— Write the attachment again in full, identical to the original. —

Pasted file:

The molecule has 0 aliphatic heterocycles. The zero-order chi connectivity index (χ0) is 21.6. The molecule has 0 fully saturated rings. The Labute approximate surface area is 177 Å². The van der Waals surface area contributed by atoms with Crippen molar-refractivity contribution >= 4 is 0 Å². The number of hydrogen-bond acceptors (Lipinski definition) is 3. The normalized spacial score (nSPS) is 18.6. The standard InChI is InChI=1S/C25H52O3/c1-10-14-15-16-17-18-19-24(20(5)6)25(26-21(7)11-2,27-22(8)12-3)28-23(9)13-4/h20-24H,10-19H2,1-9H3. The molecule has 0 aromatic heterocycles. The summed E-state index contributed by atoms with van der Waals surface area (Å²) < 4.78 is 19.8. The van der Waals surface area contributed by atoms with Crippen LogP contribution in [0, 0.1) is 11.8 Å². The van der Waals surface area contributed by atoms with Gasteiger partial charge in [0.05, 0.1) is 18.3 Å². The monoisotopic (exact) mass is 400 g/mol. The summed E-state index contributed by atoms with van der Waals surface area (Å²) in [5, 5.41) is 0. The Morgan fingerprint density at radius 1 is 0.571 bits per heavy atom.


The molecule has 0 aliphatic heterocycles. The zero-order chi connectivity index (χ0) is 21.6. The molecule has 0 fully saturated rings. The Labute approximate surface area is 177 Å². The van der Waals surface area contributed by atoms with Crippen molar-refractivity contribution >= 4 is 0 Å². The number of hydrogen-bond acceptors (Lipinski definition) is 3. The normalized spacial score (nSPS) is 18.6. The standard InChI is InChI=1S/C25H52O3/c1-10-14-15-16-17-18-19-24(20(5)6)25(26-21(7)11-2,27-22(8)12-3)28-23(9)13-4/h20-24H,10-19H2,1-9H3. The molecule has 0 aromatic heterocycles. The summed E-state index contributed by atoms with van der Waals surface area (Å²) < 4.78 is 19.8. The van der Waals surface area contributed by atoms with Crippen LogP contribution in [0, 0.1) is 11.8 Å². The van der Waals surface area contributed by atoms with Gasteiger partial charge in [0.05, 0.1) is 18.3 Å². The monoisotopic (exact) mass is 400 g/mol. The summed E-state index contributed by atoms with van der Waals surface area (Å²) in [5, 5.41) is 0. The Morgan fingerprint density at radius 1 is 0.571 bits per heavy atom.